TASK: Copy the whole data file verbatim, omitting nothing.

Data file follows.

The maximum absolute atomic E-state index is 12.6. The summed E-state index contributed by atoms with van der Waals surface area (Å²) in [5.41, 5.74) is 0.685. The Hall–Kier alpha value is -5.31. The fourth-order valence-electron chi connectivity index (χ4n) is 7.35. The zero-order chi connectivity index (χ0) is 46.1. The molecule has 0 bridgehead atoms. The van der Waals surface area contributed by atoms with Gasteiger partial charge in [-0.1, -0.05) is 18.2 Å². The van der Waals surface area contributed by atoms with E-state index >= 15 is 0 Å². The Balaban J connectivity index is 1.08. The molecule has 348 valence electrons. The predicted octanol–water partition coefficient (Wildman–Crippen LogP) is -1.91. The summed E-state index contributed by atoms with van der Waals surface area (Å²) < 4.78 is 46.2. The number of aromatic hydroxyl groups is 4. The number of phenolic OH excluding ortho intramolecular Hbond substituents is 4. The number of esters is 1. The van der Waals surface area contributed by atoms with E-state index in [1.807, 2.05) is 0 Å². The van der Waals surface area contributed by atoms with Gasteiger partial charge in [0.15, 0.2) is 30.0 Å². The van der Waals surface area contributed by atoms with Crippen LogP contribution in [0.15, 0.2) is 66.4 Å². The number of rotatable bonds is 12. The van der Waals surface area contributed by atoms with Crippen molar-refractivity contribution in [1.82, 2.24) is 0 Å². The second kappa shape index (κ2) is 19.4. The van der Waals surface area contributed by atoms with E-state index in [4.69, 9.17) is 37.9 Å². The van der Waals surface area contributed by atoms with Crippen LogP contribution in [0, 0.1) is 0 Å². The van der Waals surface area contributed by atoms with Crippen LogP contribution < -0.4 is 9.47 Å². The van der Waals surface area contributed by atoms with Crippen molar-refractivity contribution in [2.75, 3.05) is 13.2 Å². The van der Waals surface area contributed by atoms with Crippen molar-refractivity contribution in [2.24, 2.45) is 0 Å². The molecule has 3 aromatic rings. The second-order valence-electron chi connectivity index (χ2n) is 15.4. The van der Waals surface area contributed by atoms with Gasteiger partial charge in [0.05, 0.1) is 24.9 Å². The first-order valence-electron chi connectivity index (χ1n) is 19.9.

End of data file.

The maximum absolute atomic E-state index is 12.6. The summed E-state index contributed by atoms with van der Waals surface area (Å²) in [5.41, 5.74) is 0.685. The Hall–Kier alpha value is -5.31. The fourth-order valence-electron chi connectivity index (χ4n) is 7.35. The zero-order chi connectivity index (χ0) is 46.1. The molecule has 0 bridgehead atoms. The van der Waals surface area contributed by atoms with Gasteiger partial charge in [-0.1, -0.05) is 18.2 Å². The van der Waals surface area contributed by atoms with E-state index >= 15 is 0 Å². The Balaban J connectivity index is 1.08. The molecule has 348 valence electrons. The predicted octanol–water partition coefficient (Wildman–Crippen LogP) is -1.91. The summed E-state index contributed by atoms with van der Waals surface area (Å²) < 4.78 is 46.2. The number of aromatic hydroxyl groups is 4. The number of phenolic OH excluding ortho intramolecular Hbond substituents is 4. The number of esters is 1. The van der Waals surface area contributed by atoms with E-state index in [1.807, 2.05) is 0 Å². The van der Waals surface area contributed by atoms with Gasteiger partial charge in [0.15, 0.2) is 30.0 Å². The van der Waals surface area contributed by atoms with Crippen LogP contribution in [0.15, 0.2) is 66.4 Å². The number of rotatable bonds is 12. The van der Waals surface area contributed by atoms with Crippen molar-refractivity contribution in [1.82, 2.24) is 0 Å². The second kappa shape index (κ2) is 19.4. The van der Waals surface area contributed by atoms with E-state index in [4.69, 9.17) is 37.9 Å². The van der Waals surface area contributed by atoms with Crippen LogP contribution in [0, 0.1) is 0 Å². The van der Waals surface area contributed by atoms with Crippen LogP contribution < -0.4 is 9.47 Å². The van der Waals surface area contributed by atoms with Crippen molar-refractivity contribution in [2.75, 3.05) is 13.2 Å². The van der Waals surface area contributed by atoms with Crippen molar-refractivity contribution in [2.24, 2.45) is 0 Å². The molecule has 3 aromatic rings. The second-order valence-electron chi connectivity index (χ2n) is 15.4. The van der Waals surface area contributed by atoms with Gasteiger partial charge in [0.05, 0.1) is 24.9 Å². The first-order valence-electron chi connectivity index (χ1n) is 19.9.